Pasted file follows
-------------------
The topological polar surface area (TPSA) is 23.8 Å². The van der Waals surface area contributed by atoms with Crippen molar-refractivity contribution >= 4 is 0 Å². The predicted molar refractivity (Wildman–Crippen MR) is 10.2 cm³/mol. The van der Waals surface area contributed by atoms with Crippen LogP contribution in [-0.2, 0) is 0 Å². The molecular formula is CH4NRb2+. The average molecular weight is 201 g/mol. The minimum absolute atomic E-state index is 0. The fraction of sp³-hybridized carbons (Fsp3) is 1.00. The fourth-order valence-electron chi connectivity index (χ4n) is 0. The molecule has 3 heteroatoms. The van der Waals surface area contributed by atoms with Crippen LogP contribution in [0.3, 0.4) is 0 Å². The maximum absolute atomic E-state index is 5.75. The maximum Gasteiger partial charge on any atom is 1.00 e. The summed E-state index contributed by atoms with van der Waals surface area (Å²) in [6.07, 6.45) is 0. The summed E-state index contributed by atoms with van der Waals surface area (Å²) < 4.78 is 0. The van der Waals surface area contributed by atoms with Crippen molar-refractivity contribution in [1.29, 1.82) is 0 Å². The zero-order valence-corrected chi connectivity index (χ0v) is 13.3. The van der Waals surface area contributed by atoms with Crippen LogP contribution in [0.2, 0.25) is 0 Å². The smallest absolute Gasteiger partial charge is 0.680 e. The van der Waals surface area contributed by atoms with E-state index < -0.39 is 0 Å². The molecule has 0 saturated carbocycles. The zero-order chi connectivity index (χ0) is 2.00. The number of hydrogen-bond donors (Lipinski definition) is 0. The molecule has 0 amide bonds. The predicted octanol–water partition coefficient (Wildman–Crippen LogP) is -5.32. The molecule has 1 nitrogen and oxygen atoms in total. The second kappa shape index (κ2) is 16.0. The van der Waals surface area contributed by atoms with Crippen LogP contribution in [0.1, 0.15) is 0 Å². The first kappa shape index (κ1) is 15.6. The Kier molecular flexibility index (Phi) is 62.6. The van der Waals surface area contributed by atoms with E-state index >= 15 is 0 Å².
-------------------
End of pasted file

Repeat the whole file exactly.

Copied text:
The topological polar surface area (TPSA) is 23.8 Å². The van der Waals surface area contributed by atoms with Crippen molar-refractivity contribution >= 4 is 0 Å². The predicted molar refractivity (Wildman–Crippen MR) is 10.2 cm³/mol. The van der Waals surface area contributed by atoms with Crippen LogP contribution in [-0.2, 0) is 0 Å². The molecular formula is CH4NRb2+. The average molecular weight is 201 g/mol. The minimum absolute atomic E-state index is 0. The fraction of sp³-hybridized carbons (Fsp3) is 1.00. The fourth-order valence-electron chi connectivity index (χ4n) is 0. The molecule has 3 heteroatoms. The van der Waals surface area contributed by atoms with Crippen LogP contribution in [0.3, 0.4) is 0 Å². The maximum absolute atomic E-state index is 5.75. The maximum Gasteiger partial charge on any atom is 1.00 e. The summed E-state index contributed by atoms with van der Waals surface area (Å²) in [6.07, 6.45) is 0. The summed E-state index contributed by atoms with van der Waals surface area (Å²) < 4.78 is 0. The van der Waals surface area contributed by atoms with Crippen molar-refractivity contribution in [1.29, 1.82) is 0 Å². The zero-order valence-corrected chi connectivity index (χ0v) is 13.3. The van der Waals surface area contributed by atoms with Crippen LogP contribution in [0.2, 0.25) is 0 Å². The smallest absolute Gasteiger partial charge is 0.680 e. The van der Waals surface area contributed by atoms with E-state index < -0.39 is 0 Å². The molecule has 0 saturated carbocycles. The zero-order chi connectivity index (χ0) is 2.00. The number of hydrogen-bond donors (Lipinski definition) is 0. The molecule has 0 amide bonds. The predicted octanol–water partition coefficient (Wildman–Crippen LogP) is -5.32. The molecule has 1 nitrogen and oxygen atoms in total. The second kappa shape index (κ2) is 16.0. The van der Waals surface area contributed by atoms with Crippen LogP contribution in [0.1, 0.15) is 0 Å². The first kappa shape index (κ1) is 15.6. The Kier molecular flexibility index (Phi) is 62.6. The van der Waals surface area contributed by atoms with E-state index >= 15 is 0 Å².